A cancer charity has said new scanners are needed in the fight against prostate cancer, despite an “impressive roll-out” over the last three years.
Freedom of information requests show 11 out of 14 NHS health boards in Scotland provide scans to the PROMIS trial standard.
The figures, obtained by Prostate Cancer UK, show services have made progress in ensuring the latest diagnostic tests for the disease, rising from just seven boards in 2017.
Now the charity wants further investment so other boards can meet the PROMIS trial standard, which found a multiparametric MRI (mpMRI) scan before a biopsy can radically improve detection of harmful forms of the tumour.
It has also called for staff shortages to be “urgently addressed”.
Heather Blake, director of support and influencing at Prostate Cancer UK, said: “Prostate cancer diagnoses are set to soar in the coming years as the ageing population grows.
“It’s vital that radiology departments across Scotland are supported to cope with increasing demand, now and in the future.
“New scanners are critical and shortfalls in radiologist numbers must also be urgently addressed.
“We will continue to support health boards to deliver high-quality scans so that all men who could benefit have access to a more accurate diagnosis wherever they live.”
Ms Blake added: “The last three years have seen an impressive roll-out of mpMRI scanning across Scotland.
“This has been reinforced by the commitment from NHS Scotland to include mpMRI before biopsy in its prostate cancer performance indicators since the beginning of this year.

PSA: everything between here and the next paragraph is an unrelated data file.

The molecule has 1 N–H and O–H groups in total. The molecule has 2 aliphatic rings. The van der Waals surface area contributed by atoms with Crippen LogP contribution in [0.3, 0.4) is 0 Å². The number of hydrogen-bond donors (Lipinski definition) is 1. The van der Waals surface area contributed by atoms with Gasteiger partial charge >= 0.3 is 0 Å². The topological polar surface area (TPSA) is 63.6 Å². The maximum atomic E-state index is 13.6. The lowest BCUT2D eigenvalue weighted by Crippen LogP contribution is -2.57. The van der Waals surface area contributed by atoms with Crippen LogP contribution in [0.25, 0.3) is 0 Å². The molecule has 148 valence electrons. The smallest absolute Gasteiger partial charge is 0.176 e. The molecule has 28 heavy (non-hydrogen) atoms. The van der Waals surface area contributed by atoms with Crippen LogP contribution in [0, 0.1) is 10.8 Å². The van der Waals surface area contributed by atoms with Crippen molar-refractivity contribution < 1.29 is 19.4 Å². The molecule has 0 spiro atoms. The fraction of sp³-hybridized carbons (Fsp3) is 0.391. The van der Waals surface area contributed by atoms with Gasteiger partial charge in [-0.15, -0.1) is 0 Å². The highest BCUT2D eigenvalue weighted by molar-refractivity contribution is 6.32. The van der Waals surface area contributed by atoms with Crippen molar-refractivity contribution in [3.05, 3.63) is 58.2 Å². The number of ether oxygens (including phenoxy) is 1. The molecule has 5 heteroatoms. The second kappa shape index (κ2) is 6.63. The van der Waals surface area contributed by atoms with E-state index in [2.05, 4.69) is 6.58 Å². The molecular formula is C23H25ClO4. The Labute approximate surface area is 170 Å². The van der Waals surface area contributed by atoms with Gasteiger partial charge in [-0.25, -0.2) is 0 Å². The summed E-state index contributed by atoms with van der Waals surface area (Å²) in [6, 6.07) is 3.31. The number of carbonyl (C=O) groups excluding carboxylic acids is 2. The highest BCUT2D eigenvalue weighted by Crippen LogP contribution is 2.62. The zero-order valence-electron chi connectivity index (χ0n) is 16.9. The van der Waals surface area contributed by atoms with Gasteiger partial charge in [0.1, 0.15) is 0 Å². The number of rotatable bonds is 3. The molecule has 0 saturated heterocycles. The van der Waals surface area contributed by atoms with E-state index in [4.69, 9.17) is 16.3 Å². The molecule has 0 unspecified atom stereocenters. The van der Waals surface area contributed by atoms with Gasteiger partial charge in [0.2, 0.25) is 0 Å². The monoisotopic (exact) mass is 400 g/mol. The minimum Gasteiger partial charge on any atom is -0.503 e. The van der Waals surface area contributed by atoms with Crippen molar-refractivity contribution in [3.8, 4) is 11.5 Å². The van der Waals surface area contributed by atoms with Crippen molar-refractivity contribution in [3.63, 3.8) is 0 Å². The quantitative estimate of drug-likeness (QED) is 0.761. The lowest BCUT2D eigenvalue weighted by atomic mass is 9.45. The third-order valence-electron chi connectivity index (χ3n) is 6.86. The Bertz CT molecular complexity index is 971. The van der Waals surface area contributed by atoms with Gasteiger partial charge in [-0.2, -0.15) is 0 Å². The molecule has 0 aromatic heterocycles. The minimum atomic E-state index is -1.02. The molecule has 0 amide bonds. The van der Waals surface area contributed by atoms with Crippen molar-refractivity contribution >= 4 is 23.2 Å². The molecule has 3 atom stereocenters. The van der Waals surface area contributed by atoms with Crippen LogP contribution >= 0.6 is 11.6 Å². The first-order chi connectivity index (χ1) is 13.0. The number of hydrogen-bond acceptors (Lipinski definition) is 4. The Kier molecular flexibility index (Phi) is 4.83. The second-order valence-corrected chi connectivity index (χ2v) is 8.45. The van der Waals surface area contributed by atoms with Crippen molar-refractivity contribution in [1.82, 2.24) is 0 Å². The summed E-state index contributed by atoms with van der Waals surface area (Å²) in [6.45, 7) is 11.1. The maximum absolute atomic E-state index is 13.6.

“This development, alongside the quality standards for these scans that we’ve helped shape, should cement an impressive service transformation and ensure men’s access to high-quality mpMRI.”
A Scottish Government spokeswoman said: “We welcome the progress that the NHS in Scotland has made in implementing mpMRI pre-biopsy for men suspected of having prostate cancer. It is also encouraging that all mainland NHS boards are now offering MRI pre-biopsy with island patients being referred to mainland boards.
“The new Prostate Cancer UK demand model is a welcome addition and all NHS boards have now received a copy.
“A total of £9.9 million has been made directly available to support improvements in cancer and diagnostic performance in 2019/20 and we are increasing speciality training places in radiology by 75% by 2022.
“We are working closely with boards to support the implementation of pre-biopsy MRI through the collaboration with Prostate Cancer UK and the training opportunities it offers.
“Our £850 million Waiting Times Improvement plan and our £100 million Cancer Strategy aims to improve every aspect of cancer services – prevention, quicker diagnosis, and better treatment.
“We’re working with boards to build on the progress already achieved, so people have access to the most advanced treatment and technologies available, based on their safety and effectiveness.”